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Saving a treasured trove, ever so slowly

Ancient manuscripts from Mt. Sinai move into the digital age with the help of a Bedouin camel driver's son.

February 05, 2007|Suzanne Muchnic | Times Staff Writer

SINAI, EGYPT — On a refreshingly cool morning, before the sun drenches every exposed grain of sand in this vast desert, Hemeid Sobhy sets out on foot from the Bedouin village where he lives with his parents and sisters. Neatly dressed in jeans, sport shirt and sturdy sandals, he walks 40 minutes to the Holy Monastery of St. Catherine.

He passes through a narrow door in the monastery's thick walls and makes his way past an ancient church and a warren of buildings, clustered along winding pathways. A stairway takes him to the third floor of a relatively modern structure along the monastery's south wall, where he enters the library, greets a monk in a long black robe and gets to work.

His office is an 8-foot-square, 8-foot-tall tent of clear plastic sheeting stretched over a metal frame. A filtering system keeps the air free from dust. Erected in a small room at the end of the cavernous library, the tent is equipped with a computer, a large-format digital camera, two flash units on tripods and a metal cradle designed to hold fragile manuscripts safely in place while they are photographed.

The setup could hardly seem more out of place at the oldest continuously operating monastery in Christendom. But St. Catherine's is entering the Age of Technology -- with the help of Father Justin Sinaites, a 57-year-old American monk from El Paso, and Hemeid, the 23-year-old son of a Bedouin camel driver. They are implementing a digital photography project that will make high-resolution images of the library's closely guarded manuscripts available to scholars all over the world.

Consisting of 3,300 manuscripts in 11 languages -- many of them richly illuminated in gold leaf and bright, jewel-like colors -- the library's collection is second in number and importance only to the trove at the Vatican. With manuscripts made as early as the 6th century, the Sinai cache consists mainly of scriptures, sermons and texts for religious services, but it includes classical Greek literature and a few medical texts with herbal remedies for various afflictions.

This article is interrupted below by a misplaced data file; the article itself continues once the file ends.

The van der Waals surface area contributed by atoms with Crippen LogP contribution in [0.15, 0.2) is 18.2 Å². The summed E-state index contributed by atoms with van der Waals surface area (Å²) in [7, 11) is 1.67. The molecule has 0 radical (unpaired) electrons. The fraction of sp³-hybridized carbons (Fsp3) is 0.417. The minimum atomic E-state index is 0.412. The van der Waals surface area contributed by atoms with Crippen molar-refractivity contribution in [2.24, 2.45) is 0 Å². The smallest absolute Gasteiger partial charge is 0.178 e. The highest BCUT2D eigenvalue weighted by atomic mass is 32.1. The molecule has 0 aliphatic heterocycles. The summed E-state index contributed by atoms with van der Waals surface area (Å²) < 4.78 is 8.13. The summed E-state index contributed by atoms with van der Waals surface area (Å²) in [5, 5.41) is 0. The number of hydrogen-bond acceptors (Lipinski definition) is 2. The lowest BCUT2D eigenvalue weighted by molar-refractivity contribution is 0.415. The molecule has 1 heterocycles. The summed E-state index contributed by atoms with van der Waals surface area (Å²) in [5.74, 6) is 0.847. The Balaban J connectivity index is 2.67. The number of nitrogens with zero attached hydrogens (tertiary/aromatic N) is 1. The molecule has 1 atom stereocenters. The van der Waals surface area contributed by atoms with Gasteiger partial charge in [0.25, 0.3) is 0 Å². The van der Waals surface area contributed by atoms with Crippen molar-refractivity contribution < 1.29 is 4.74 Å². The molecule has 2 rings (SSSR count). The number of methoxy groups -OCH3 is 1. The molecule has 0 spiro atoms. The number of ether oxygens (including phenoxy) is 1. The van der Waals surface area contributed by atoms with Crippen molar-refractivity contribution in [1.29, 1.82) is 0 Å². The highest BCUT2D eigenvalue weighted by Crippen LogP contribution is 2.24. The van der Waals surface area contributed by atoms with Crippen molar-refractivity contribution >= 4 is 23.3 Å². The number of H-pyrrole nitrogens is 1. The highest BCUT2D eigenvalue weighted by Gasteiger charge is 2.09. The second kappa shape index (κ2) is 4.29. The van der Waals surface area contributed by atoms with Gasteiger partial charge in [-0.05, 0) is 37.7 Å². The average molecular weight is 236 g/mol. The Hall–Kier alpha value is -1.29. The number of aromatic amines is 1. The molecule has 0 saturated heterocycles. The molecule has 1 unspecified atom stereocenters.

Today the object awaiting its close-up is a rare Arabic manuscript of Christian gospels, written on parchment in 897. A vacuum hose attached to the cradle gently pulls back the open page. A narrow piece of bone placed on the front of the page, near the binding, helps to flatten the rumpled parchment.

Hemeid scrutinizes a video preview of the page on the computer screen, centers the image, adjusts the focus and clicks the mouse. The flash units, covered with diffusers to remove harmful ultraviolet light, pop four times as the camera takes four pictures, each in a slightly different position. Hemeid clicks a command that enables the computer to merge the four exposures into a single high-resolution digital photograph.

One more page down; hundreds of thousands to go.

"If you do the math, it's discouraging," says Father Justin, who oversees the library. "There are 1.8 million pages, not to mention the manuscript fragments discovered in 1975, known as the New Finds; the scrolls and the collection of early printed books -- all in overwhelming numbers. But each manuscript is the work of a patient scribe working with difficult materials, recording a text of importance. Each manuscript is unique, and each is yet another facet of the library of Sinai, contributing to our understanding of the spiritual heritage that has been preserved here."

Protection in isolation

Lodged in a fortress-like complex at the foot of precipitous mountains on a forbidding desert, St. Catherine's has survived partly because of its isolated location. The difficulty of getting here, even now that paved roads bring busloads of tourists, has protected the monastery and its spectacular collections of manuscripts and Byzantine icons, examples of which are on view through March 4 in a landmark exhibition at the J. Paul Getty Museum in Los Angeles.

But remotely situated as it is, the monastery is a Greek Orthodox oasis in Muslim territory. St. Catherine's resides in a community that is also adjusting to modernity.

When Byzantine Emperor Justinian built the monastery, in the 6th century, he moved about 200 families of Bedouin slaves from Alexandria and the northern shore of Anatolia to guard and care for it. Today their descendants, the Jebeliya tribe of Sinai Bedouins, who are Muslims, offer camel rides to visitors making the trek up Mt. Sinai and provide the monastery with an essential workforce. As the resident population of monks at St. Catherine's has dwindled to 25, Bedouins have continued to serve as guards, cooks, gardeners, restaurant managers, storeroom supervisors and shopkeepers. Their wages are low but so are living expenses in Sinai, Father Justin says.

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